Weekly Fishing Report – Central South Island -11-11-2020

  • Central South Island
  • 11/11/2020
  • Richie Cosgrove

Weekly Fishing Report – Central South Island -11-11-2020

It’s Canterbury Anniversary on Friday and our high country waters are back open for “business”.

Put those two together and you’re in for a busy weekend on the water.

On the contrary, there is more room to spread out now that all waters except for the upper Ahuriri River and Lagoons, Awakino River and Aviemore spawning race are open to fish.

The upper Ahuriri River and lagoons will open on the first Saturday in December however the Awakino River and Aviemore spawning race are our only two waters that are permanently closed.

The high country season opened last weekend and rangers reports tell of an excellent opening and optimisms for a great season ahead.

Lake Heron opening “fixture” Dean Rattray reckoned there were about 100 anglers there on opening day and catches were similar to recent years.

Above: Kai Penei (4.5 y-o) with his Lake Heron salmon'-Credit Dean Rattray

Dean said there were plenty of smaller legal-size lake-resident salmon being caught but it was a hard task to get a bag limit of the “bigger” salmon that are the target for harvest.

Dean mentioned he was pleased to see lots of folks making the effort to take kids out fishing this year.

My colleague Hamish Stevens checked on most of the other lakes in the area and apart from Lake Emma which was busy and Clearwater that had a few, most lakes were unfished at the time Hamish stopped by.

The un-fished lakes included the best brook char fishery in New Zealand, Lake Emily. It’s likely the 4x4 access and flyfishing only status went some way to deterring anglers there. 

Hamish said the fish he saw landed from lakes Emma and Clearwater were in excellent condition, fed up on damselfly larvae - apart from one “big ol” lean brown from Lake Emma which would have made 600mm long. 

WFR2021.20 Ivan Wilson had some luck surf fishing with a flyrod at Lake Clearwater Credit Hamish Stevens

Ivan Wilson had some luck 'surf fishing' with a flyrod at Lake Clearwater-Credit Hamish Stevens

I did the rounds up in the Mackenzie Basin on Saturday and stopped in at the Twizel and Fraser rivers and nearby lakes Poaka, Merino and Cameron.

Then it was off down the 4x4 Pukaki River Road to the Iron Bridge on the Tekapo River. If you are coming from the south (Twizel) to fish the Tekapo River this is the way to go if you don’t want to ford the Lower Ohau or Twizel rivers.

Around Twizel the waterways were in excellent condition and there were a few anglers about, I wouldn’t say it was too busy – nobody fished Lake Poaka.

WFR2022.17 Maxwell Smith keeps a watch out for trout cruising the lake edge credit Rhys Adams

Maxwell Smith keeps a watch out for trout cruising the lake edge'-credit Rhys Adams

On the Tekapo River I heard from anglers that it was a busier opening than recent years but not like to used to be and that there was a cluster of anglers in the stretch below the Mary Burn – which is to be expected.

Most anglers had caught a fish or two, two had caught six, one had caught 8 and I heard stories of two fish in two casts.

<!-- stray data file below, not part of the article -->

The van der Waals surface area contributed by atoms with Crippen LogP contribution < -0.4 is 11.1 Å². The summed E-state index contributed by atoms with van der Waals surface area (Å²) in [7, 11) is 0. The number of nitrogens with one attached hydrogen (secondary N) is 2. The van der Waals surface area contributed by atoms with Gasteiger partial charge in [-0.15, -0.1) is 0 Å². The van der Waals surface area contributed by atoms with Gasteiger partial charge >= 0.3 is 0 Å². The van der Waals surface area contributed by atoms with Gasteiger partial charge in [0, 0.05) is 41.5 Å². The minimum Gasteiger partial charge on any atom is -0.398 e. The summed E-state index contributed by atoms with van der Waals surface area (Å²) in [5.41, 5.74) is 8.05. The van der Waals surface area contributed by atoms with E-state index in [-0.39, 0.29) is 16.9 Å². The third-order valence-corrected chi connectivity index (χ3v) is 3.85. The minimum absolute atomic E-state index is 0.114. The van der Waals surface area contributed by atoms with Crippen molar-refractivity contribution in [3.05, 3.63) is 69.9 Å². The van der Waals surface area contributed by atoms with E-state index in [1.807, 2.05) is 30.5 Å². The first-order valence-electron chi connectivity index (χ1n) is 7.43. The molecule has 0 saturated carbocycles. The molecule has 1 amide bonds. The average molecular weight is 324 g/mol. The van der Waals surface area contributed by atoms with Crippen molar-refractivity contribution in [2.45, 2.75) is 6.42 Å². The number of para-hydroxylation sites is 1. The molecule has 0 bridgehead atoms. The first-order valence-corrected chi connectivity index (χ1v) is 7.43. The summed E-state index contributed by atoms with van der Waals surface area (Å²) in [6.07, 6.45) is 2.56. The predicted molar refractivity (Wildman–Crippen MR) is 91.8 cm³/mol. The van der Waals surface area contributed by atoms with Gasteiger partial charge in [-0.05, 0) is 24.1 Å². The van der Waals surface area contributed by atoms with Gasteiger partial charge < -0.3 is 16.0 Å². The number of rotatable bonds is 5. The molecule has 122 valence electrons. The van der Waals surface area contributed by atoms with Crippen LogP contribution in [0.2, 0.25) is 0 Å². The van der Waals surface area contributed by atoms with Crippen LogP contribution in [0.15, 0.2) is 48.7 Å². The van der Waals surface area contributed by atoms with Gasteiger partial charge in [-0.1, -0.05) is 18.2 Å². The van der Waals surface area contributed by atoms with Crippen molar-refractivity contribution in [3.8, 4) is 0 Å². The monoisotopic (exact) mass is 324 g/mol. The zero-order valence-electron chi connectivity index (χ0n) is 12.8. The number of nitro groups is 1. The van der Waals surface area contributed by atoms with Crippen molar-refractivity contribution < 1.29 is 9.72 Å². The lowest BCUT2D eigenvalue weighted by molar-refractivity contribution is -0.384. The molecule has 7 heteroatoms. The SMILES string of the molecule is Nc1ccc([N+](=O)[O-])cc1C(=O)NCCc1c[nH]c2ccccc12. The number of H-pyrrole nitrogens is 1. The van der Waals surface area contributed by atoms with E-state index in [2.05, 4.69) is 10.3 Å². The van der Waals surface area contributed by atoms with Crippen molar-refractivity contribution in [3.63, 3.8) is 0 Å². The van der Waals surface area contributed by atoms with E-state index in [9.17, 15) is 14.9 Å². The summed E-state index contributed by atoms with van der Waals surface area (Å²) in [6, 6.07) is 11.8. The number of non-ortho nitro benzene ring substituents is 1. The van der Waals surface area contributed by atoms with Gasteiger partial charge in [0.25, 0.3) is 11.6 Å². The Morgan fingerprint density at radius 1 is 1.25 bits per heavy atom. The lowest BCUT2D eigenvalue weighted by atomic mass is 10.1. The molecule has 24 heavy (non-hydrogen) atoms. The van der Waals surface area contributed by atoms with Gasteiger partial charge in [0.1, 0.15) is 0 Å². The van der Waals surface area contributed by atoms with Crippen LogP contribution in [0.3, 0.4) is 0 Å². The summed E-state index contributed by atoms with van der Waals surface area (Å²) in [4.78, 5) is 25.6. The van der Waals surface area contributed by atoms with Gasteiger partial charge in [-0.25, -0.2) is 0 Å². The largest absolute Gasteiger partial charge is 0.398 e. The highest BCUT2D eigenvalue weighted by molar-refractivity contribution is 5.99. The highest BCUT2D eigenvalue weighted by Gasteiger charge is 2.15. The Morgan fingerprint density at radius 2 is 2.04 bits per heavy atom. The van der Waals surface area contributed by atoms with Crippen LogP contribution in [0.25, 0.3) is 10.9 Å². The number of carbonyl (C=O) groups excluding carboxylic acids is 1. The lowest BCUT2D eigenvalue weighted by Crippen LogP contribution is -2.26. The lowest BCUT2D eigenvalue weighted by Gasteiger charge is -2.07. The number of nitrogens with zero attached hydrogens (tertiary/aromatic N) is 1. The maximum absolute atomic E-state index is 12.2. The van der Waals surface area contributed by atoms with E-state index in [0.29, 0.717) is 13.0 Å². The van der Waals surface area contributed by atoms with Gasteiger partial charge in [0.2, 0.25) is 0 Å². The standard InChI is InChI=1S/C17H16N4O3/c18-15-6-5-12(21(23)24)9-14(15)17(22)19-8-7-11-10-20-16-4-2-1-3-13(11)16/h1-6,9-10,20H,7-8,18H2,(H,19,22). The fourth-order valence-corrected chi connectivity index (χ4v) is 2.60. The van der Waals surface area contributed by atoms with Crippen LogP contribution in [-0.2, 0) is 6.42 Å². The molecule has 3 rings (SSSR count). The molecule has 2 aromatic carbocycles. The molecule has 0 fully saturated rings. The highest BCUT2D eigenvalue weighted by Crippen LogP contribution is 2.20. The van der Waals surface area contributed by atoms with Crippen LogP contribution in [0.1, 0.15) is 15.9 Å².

Spin fishing was the favoured method and both rainbow and brown trout in good early-season condition attacked black and gold glimmy’s, toby’s and paddle tails

The flows were moderate, clear and I had to look to find didymo – fair to say the Tekapo River is starting off in good order for the 2020-2021 season.

WFR2021.19 Bevan Bell fishing the Tekapo River near the Iron Bridge Credit Rhys Adams

Bevan Bell fishing the Tekapo River near the Iron Bridge' - Credit Rhys Adams

If you haven’t fished the Tekapo River, it’s worth a trip and is a good option for anglers of all skill levels and all methods, but it is best fished below flows of 14 Cumecs.

To do it justice you will need a 4x4 vehicle and there are a few access options, the most common is to drive down Haldon Road from Dog Kennel Corner near Burkes Pass. Drive all the way down to the Haldon Camp and then back up the river track and its many offshoots.

Camping on the riverbanks is a tradition and if you spend the time you can find some neat wee spots to park-up for the night.

I heard that both the Hakataramea and Maerewhenua rivers had anglers parked at all access points and at least for the “Haka” the fishing was good,  while my source for the Maerewhenua only fished a short time on the second-hand water and had little luck.

The weather forecast is for generally dry weather through Friday and Saturday but a wet front does appear on Sunday that will affect some areas – mainly inland and to the south of the region.

There may be some gusty winds to deal with for boaties and those fishing exposed valleys.

We finally got some decent rain in the past week and many rivers are at their highest levels in a long time.

For example the Opihi Reached about 90 at Pleasant Point (Saleyards Bridge).

There will be some excellent fishing as these rivers clear up and for most of them that will happen over the weekend.

It will be a great opportunity to have a spin fish or drift a worm through those rivers like the Opihi that have been low and clear so far this season, which has favoured the delicate style of flyfishing.

Be sure to check the ECan river flows website before heading out this weekend.   

Tight Lines

Rhys Adams, Central South Island Fish & Game Officer  

More Posts